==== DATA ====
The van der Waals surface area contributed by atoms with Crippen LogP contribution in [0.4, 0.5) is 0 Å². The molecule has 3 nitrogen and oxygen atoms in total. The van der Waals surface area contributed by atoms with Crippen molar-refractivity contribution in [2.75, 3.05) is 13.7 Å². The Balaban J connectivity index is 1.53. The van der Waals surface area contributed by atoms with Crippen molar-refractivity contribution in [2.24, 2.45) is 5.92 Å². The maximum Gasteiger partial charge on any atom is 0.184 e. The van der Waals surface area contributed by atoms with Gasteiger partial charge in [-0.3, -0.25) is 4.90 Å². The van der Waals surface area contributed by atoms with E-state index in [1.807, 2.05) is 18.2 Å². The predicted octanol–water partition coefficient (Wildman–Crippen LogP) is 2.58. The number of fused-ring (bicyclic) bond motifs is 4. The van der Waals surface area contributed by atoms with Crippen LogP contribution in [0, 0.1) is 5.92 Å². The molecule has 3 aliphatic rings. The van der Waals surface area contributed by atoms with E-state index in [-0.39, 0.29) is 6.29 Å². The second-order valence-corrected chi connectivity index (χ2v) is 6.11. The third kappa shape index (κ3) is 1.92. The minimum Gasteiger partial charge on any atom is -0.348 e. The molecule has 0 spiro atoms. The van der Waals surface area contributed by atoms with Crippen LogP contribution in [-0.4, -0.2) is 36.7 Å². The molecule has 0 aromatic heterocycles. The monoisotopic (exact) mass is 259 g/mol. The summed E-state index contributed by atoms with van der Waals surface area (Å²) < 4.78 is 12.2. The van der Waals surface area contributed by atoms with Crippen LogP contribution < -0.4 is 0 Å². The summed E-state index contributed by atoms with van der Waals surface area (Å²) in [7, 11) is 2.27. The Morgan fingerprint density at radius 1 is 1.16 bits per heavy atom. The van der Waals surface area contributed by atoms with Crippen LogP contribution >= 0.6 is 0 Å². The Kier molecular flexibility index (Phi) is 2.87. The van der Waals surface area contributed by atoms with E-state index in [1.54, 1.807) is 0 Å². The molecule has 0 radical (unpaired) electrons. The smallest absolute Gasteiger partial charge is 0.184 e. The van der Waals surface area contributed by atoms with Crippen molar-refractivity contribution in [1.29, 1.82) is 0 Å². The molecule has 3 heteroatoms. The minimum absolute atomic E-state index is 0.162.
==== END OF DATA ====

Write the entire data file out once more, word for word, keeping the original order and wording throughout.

The van der Waals surface area contributed by atoms with Crippen LogP contribution in [0.4, 0.5) is 0 Å². The molecule has 3 nitrogen and oxygen atoms in total. The van der Waals surface area contributed by atoms with Crippen molar-refractivity contribution in [2.75, 3.05) is 13.7 Å². The Balaban J connectivity index is 1.53. The van der Waals surface area contributed by atoms with Crippen molar-refractivity contribution in [2.24, 2.45) is 5.92 Å². The maximum Gasteiger partial charge on any atom is 0.184 e. The van der Waals surface area contributed by atoms with Gasteiger partial charge in [-0.3, -0.25) is 4.90 Å². The van der Waals surface area contributed by atoms with E-state index in [1.807, 2.05) is 18.2 Å². The predicted octanol–water partition coefficient (Wildman–Crippen LogP) is 2.58. The number of fused-ring (bicyclic) bond motifs is 4. The van der Waals surface area contributed by atoms with Crippen LogP contribution in [0, 0.1) is 5.92 Å². The molecule has 3 aliphatic rings. The van der Waals surface area contributed by atoms with E-state index in [-0.39, 0.29) is 6.29 Å². The second-order valence-corrected chi connectivity index (χ2v) is 6.11. The third kappa shape index (κ3) is 1.92. The minimum Gasteiger partial charge on any atom is -0.348 e. The molecule has 0 spiro atoms. The van der Waals surface area contributed by atoms with Crippen LogP contribution in [-0.4, -0.2) is 36.7 Å². The molecule has 0 aromatic heterocycles. The monoisotopic (exact) mass is 259 g/mol. The summed E-state index contributed by atoms with van der Waals surface area (Å²) < 4.78 is 12.2. The van der Waals surface area contributed by atoms with Crippen LogP contribution < -0.4 is 0 Å². The summed E-state index contributed by atoms with van der Waals surface area (Å²) in [7, 11) is 2.27. The Morgan fingerprint density at radius 1 is 1.16 bits per heavy atom. The van der Waals surface area contributed by atoms with Crippen LogP contribution >= 0.6 is 0 Å². The Kier molecular flexibility index (Phi) is 2.87. The van der Waals surface area contributed by atoms with E-state index in [1.54, 1.807) is 0 Å². The molecule has 0 radical (unpaired) electrons. The smallest absolute Gasteiger partial charge is 0.184 e. The van der Waals surface area contributed by atoms with Crippen molar-refractivity contribution in [1.29, 1.82) is 0 Å². The molecule has 3 heteroatoms. The minimum absolute atomic E-state index is 0.162.